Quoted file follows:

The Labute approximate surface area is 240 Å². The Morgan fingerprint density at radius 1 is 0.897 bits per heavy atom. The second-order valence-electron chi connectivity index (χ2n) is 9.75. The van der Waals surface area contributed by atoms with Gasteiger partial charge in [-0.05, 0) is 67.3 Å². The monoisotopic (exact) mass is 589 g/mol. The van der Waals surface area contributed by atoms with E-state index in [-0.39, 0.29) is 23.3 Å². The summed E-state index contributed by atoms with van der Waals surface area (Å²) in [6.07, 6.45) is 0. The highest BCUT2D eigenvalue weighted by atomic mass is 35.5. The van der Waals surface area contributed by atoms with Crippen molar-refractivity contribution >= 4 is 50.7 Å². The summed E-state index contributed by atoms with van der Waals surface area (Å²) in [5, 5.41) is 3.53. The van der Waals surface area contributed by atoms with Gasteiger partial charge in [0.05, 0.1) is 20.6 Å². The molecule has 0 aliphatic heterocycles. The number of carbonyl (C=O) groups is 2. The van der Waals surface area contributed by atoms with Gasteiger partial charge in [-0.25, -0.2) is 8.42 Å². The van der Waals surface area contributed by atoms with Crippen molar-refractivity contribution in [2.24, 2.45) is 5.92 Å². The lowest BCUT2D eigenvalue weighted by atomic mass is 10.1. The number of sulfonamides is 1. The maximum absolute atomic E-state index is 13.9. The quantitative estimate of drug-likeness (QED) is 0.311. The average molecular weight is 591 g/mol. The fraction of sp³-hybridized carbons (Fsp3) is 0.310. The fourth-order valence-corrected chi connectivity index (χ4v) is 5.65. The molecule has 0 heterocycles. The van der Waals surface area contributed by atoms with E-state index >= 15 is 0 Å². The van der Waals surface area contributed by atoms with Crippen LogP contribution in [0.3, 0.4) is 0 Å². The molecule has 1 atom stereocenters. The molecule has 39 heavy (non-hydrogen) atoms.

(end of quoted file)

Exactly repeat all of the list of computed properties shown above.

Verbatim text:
The Labute approximate surface area is 240 Å². The Morgan fingerprint density at radius 1 is 0.897 bits per heavy atom. The second-order valence-electron chi connectivity index (χ2n) is 9.75. The van der Waals surface area contributed by atoms with Gasteiger partial charge in [-0.05, 0) is 67.3 Å². The monoisotopic (exact) mass is 589 g/mol. The van der Waals surface area contributed by atoms with E-state index in [-0.39, 0.29) is 23.3 Å². The summed E-state index contributed by atoms with van der Waals surface area (Å²) in [6.07, 6.45) is 0. The highest BCUT2D eigenvalue weighted by atomic mass is 35.5. The van der Waals surface area contributed by atoms with Crippen molar-refractivity contribution >= 4 is 50.7 Å². The summed E-state index contributed by atoms with van der Waals surface area (Å²) in [5, 5.41) is 3.53. The van der Waals surface area contributed by atoms with Gasteiger partial charge in [0.05, 0.1) is 20.6 Å². The molecule has 0 aliphatic heterocycles. The number of carbonyl (C=O) groups is 2. The van der Waals surface area contributed by atoms with Gasteiger partial charge in [-0.25, -0.2) is 8.42 Å². The van der Waals surface area contributed by atoms with Crippen molar-refractivity contribution in [2.24, 2.45) is 5.92 Å². The lowest BCUT2D eigenvalue weighted by atomic mass is 10.1. The number of sulfonamides is 1. The maximum absolute atomic E-state index is 13.9. The quantitative estimate of drug-likeness (QED) is 0.311. The average molecular weight is 591 g/mol. The fraction of sp³-hybridized carbons (Fsp3) is 0.310. The fourth-order valence-corrected chi connectivity index (χ4v) is 5.65. The molecule has 0 heterocycles. The van der Waals surface area contributed by atoms with E-state index >= 15 is 0 Å². The van der Waals surface area contributed by atoms with Crippen LogP contribution in [0.3, 0.4) is 0 Å². The molecule has 1 atom stereocenters. The molecule has 39 heavy (non-hydrogen) atoms.